A gown, from medieval Latin gunna, is a usually loose outer garment from knee- to full-length worn by men and women in Europe from the early Middle Ages to the 17th century, and continuing today in certain professions; later, gown was applied to any full-length woman's garment consisting of a bodice and attached skirt. A long, loosely-fitted gown called a Banyan was worn by men in the 18th century as an informal coat.
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Some articles on gown:
... Early example of a sack-back gown La Déclaration d'amour, 1731, by Jean François de Troy ... Front and back views of women in sack-back gowns Robe à la française, Netherlands, silk satin brocaded with silk and metallic threads, 1740-60 ... hat and a brocaded silk sack-back gown Anastasia Ivanovna, Countess of Hesse-Homburg, Princess Trubetskaya (1700–1755), painted by Alexander Roslin, wearing a pink silk sack-back gown and ...
... Academic Undress A black gown ... Certificates and Foundation Degree) black Bachelor's gown with appropriate hood ... Bachelors black Bachelor's gown with appropriate hood ...
... Moonlight Lilac Ball Gown Pink Clouds Night Gown Golden Glow Evening Gown. ...
... In women's fashion, gown was used in English for any one-piece garment, but more often through the 18th century for an overgarment worn with a petticoat – called in French a robe ... Compare this to the short gowns or bedgowns of the later 18th century ... and the most often English word for a woman's skirted garment was "gown" ...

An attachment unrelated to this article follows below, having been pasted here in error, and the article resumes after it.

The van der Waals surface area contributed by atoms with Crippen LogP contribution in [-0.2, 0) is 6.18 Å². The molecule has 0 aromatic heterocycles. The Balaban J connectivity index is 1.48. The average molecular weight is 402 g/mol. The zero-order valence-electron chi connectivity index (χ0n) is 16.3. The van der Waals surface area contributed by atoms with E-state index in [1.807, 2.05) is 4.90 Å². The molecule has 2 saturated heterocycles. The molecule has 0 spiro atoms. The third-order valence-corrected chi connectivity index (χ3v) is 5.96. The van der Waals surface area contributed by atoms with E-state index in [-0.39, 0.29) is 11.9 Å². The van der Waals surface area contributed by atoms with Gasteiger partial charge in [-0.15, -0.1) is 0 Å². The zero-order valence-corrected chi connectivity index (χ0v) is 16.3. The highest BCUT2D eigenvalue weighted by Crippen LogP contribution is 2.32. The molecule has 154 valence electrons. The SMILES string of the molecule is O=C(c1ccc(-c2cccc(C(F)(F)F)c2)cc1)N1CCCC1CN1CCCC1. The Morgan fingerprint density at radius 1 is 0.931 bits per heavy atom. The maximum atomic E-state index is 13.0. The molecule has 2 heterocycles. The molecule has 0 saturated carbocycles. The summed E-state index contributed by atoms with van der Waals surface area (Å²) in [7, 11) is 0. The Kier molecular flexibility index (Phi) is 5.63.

... The sack-back gown or robe à la française was a women's fashion of the 18th century ... At the beginning of the century, the sack-back gown was a very informal style of dress ... By the 1770s the sack-back gown was second only to court dress in its formality ...
More definitions of "gown":
- (noun): Outerwear consisting of a long flowing garment used for official or ceremonial occasions.
- (noun): Long, usually formal, woman's dress.
- (verb): Dress in a gown.
Famous quotes containing the word gown:
“Mr. Doctor, that loose gown becomes you so well I wonder your notions should be so narrow.”
—Elizabeth I (15331603)
“Find out the peaceful hermitage,
The hairy gown and mossy cell,
Where I may sit and rightly spell
Of every star that heaven doth show,
And every herb that sips the dew;
Till old experience do attain
To something like prophetic strain.
These pleasures Melancholy give,
And I with thee will choose to live.”
—John Milton (16081674)
“We are the creatures of imagination, passion, and self- will, more than of reason or even of self-interest.... Even in the common transactions and daily intercourse of life, we are governed by whim, caprice, prejudice, or accident. The falling of a teacup puts us out of temper for the day; and a quarrel that commenced about the pattern of a gown may end only with our lives.”
—William Hazlitt (17781830)